“My parents have always encouraged me and my brothers to pursue our academic interests. In fact, one of the reasons my family left Myanmar was so that we could have the freedom to receive higher education. It is almost impossible for Rohingyas to be able to pursue higher education in Myanmar. This holds true for both men and women,” she adds.
She went on to say: “There is widespread discrimination in schools directed towards the Rohingya students in Myanmar. Sometimes our teachers used to purposely make us (Rohingyas) fail exams or get low grades to avoid being killed by the ‘Mons’ ( a major ethnic group in Myanmar). In those rare occasions where a Rohingya student qualifies to be admitted to a university, the daily commute to the university could prove to be fatal at its worst and perilous at best. The worst thing is, even after putting their life at risk to receive higher education, a Rohingya can never have a secure government job in Myanmar.”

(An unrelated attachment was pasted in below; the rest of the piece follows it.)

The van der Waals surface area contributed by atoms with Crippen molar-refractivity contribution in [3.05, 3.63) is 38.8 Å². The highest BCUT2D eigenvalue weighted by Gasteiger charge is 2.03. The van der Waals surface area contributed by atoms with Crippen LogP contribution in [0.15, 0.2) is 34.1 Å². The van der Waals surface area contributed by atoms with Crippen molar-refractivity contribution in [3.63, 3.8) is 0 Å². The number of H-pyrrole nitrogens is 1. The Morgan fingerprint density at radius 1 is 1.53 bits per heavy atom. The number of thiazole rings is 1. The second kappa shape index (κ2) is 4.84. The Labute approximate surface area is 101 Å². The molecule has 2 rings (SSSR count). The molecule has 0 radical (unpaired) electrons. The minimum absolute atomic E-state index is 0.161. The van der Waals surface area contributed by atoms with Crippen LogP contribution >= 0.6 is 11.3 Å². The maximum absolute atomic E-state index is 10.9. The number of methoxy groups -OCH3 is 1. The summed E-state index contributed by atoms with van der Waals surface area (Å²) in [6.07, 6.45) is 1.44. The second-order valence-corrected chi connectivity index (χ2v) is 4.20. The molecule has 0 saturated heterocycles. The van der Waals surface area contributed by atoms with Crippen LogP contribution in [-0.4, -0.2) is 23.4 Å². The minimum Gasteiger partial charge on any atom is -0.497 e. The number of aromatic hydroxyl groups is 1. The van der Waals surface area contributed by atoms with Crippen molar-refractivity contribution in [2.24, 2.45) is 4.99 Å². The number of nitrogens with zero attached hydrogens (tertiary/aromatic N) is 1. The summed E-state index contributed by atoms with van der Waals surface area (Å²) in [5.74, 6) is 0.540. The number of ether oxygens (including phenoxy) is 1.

Tasmida fled her hometown Buthidaung in Rakhine with her family in 2005 and escaped to Cox’s Bazar (Bangladesh) where she continued her education in a government school in the beginning and then eventually from a private school. In 2012 her family moved to India. After a year of living in Haryana where she couldn’t find a way to continue her education, the family moved to New Delhi where she enrolled herself with the National Institute of Open Schooling (NIOS).